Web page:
Montreal Investment Conference, Afternoon Update

Montreal, Quebec – Well, maybe the a.m. doomsday report has a silver lining or two, at least according to John Kaiser of Kaiser Research. Yeah, the charts look bad and the numbers are scary. Savers are being slaughtered by low interest rates which no Western nation dares raise; a boat-load of baby boomers are hitting the entitlement rolls, and home equities in the U.S. have been slashed by $7 trillion, or some 55 percent of the total.

In fact, said Kaiser, the real estate market is frozen except in some very high-end neighbourhoods in tony places like San Francisco and Vancouver. The rest of we mortgage-holders are, well, fill in the appropriate scatological gerund. The whole U.S. sinking like the ship the front fell off, accounting for a trickily 22 percent of global GDP nowadays, compared to 35 percent back in 1984. Ah, them were the days.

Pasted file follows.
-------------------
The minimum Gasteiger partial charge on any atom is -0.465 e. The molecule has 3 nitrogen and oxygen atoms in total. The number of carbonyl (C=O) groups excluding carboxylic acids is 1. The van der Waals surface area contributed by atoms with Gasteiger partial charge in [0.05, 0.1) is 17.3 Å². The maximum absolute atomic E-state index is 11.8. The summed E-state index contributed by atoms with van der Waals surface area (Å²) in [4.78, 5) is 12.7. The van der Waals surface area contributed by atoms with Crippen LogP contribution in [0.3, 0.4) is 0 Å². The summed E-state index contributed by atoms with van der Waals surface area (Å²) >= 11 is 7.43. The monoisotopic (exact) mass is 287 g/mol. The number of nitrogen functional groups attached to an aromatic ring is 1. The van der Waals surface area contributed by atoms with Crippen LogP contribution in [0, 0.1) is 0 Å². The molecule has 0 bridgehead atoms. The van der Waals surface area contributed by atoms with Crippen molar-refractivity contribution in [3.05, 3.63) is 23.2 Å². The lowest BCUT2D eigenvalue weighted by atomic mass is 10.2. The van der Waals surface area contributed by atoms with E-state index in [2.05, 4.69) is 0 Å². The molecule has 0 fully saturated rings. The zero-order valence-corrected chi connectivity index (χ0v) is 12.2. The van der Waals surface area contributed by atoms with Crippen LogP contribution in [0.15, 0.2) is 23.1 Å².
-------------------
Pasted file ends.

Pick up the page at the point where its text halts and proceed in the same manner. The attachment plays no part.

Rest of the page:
Oh, did we say there was cheery news? Yes, there certainly is. Gold and silver have stabilized as a percentage of world GDP, not so much out of fears for fiat currencies as due to a more general “anxiety factor,” he said. But mining equities haven't priced in this new reality, with resulting P:E ratios being a heckuva bargain. Plus, China is showing a decreasing inclination to be the world's dumping ground for costs; i.e. health care, labour and environmental costs. That could bring manufacturing back to this side of the Pacific, if the folks sitting on $8 trillion in their bank accounts decide to pay what it's really worth to make and buy something . . .

Article by David Bond